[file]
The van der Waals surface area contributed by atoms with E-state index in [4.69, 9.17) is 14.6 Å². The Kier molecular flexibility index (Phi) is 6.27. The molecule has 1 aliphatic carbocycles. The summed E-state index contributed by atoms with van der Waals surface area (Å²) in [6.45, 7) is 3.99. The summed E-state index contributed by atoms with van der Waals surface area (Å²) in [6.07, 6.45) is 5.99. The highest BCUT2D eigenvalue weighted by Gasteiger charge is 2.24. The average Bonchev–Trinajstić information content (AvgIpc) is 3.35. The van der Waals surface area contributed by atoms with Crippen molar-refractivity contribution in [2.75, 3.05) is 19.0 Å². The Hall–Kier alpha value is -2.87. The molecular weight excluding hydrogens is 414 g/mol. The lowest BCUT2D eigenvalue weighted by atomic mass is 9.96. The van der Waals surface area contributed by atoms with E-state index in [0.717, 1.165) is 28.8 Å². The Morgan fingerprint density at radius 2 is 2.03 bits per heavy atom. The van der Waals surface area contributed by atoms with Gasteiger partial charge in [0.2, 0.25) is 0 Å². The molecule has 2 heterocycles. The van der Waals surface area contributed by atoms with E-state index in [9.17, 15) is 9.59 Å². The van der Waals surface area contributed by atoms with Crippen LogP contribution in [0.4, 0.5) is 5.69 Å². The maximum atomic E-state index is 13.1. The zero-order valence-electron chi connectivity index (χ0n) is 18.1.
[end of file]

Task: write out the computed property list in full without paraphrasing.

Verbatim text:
The van der Waals surface area contributed by atoms with E-state index in [4.69, 9.17) is 14.6 Å². The Kier molecular flexibility index (Phi) is 6.27. The molecule has 1 aliphatic carbocycles. The summed E-state index contributed by atoms with van der Waals surface area (Å²) in [6.45, 7) is 3.99. The summed E-state index contributed by atoms with van der Waals surface area (Å²) in [6.07, 6.45) is 5.99. The highest BCUT2D eigenvalue weighted by Gasteiger charge is 2.24. The average Bonchev–Trinajstić information content (AvgIpc) is 3.35. The van der Waals surface area contributed by atoms with Crippen molar-refractivity contribution in [2.75, 3.05) is 19.0 Å². The Hall–Kier alpha value is -2.87. The molecular weight excluding hydrogens is 414 g/mol. The lowest BCUT2D eigenvalue weighted by atomic mass is 9.96. The van der Waals surface area contributed by atoms with E-state index in [0.717, 1.165) is 28.8 Å². The Morgan fingerprint density at radius 2 is 2.03 bits per heavy atom. The van der Waals surface area contributed by atoms with Gasteiger partial charge in [0.2, 0.25) is 0 Å². The molecule has 2 heterocycles. The van der Waals surface area contributed by atoms with E-state index in [9.17, 15) is 9.59 Å². The van der Waals surface area contributed by atoms with Crippen LogP contribution in [0.4, 0.5) is 5.69 Å². The maximum atomic E-state index is 13.1. The zero-order valence-electron chi connectivity index (χ0n) is 18.1.